(b) Find the median of X (rounded to two decimal places) and comment on any difference between the median and the mean.

Communication and Reasoning Exercises

77. Sketch the graph of a probability distribution function with the property that its median is smaller than its mean.

78. Sketch the graph of a probability distribution function (0 X 1) with a large standard deviation and a small mean.

79. Complete the following sentence. The ___ measures the degree to which the values of X are distributed, while the ___ is the value of X such that half the measurements of X are below and half are above (for a large number of measurements).

80. Complete the following sentence. (See Exercise 61.) Given two of the quantities ___, ___ and ___, we can calculate the third using the formula ___ .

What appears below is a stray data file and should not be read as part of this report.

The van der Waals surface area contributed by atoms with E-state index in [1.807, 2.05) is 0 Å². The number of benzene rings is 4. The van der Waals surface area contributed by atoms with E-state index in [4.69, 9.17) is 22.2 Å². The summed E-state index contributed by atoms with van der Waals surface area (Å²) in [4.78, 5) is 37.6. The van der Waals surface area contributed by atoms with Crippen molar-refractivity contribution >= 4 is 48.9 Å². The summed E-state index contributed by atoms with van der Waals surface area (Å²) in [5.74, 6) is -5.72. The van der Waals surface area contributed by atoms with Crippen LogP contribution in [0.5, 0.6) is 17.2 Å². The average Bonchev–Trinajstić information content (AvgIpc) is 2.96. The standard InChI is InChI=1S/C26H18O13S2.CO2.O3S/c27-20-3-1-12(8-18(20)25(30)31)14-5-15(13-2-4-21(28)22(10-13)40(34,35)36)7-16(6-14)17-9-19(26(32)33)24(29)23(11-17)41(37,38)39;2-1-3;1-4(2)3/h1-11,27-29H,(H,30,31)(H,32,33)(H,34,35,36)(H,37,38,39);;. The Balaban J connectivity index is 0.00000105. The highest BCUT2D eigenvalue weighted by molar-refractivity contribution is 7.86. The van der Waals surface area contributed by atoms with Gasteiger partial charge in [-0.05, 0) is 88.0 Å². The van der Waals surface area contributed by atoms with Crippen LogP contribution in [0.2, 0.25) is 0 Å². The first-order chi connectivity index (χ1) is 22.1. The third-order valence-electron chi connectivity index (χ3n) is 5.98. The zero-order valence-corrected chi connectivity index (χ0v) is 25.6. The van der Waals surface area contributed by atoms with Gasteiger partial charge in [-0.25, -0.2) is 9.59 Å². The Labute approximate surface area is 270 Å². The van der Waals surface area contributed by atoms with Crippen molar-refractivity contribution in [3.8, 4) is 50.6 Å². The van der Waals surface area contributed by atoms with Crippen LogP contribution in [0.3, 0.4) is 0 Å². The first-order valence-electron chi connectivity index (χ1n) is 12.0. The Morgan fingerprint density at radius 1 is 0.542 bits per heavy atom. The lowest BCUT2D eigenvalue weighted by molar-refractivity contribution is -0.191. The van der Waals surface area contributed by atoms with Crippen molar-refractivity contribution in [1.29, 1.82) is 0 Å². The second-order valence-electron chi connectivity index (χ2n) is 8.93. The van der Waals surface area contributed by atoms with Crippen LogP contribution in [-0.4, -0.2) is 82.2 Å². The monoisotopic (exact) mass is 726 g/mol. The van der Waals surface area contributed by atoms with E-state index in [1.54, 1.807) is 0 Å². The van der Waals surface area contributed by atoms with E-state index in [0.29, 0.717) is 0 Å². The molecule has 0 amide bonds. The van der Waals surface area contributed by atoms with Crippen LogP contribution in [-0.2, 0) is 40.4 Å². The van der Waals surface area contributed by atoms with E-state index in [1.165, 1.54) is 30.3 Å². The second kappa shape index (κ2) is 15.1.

81. A value of X for which the probability distribution function f has a local maximum is called a mode of the distribution. (If there is more than one mode, the distribution is called bimodal (2 modes), trimodal (3 modes), etc. as the case may be.) If a distribution has a single mode, what does it tell you?

82. Referring to Exercise 81, sketch a bimodal distribution whose mean coincides with neither of the modes.

2. Probability Density Functions: Uniform, Exponential, Normal, and Beta 3. Mean, Median, Variance and Standard Deviation 4. You're the Expert Creating a Family Trust Calculus and Probability Main Page "Real World" Page
Answers to Odd-Numbered Exercises

We would welcome comments and suggestions for improving this resource. Mail us at:
Stefan Waner (matszw@hofstra.edu) Steven R. Costenoble (matsrc@hofstra.edu)
Last Updated: September, 1996
Copyright © 1996 StefanWaner and Steven R. Costenoble
* Source: NASA International Near-Earth-Object Detection Workshop (New York Times, January 25, 1994, p. C1.)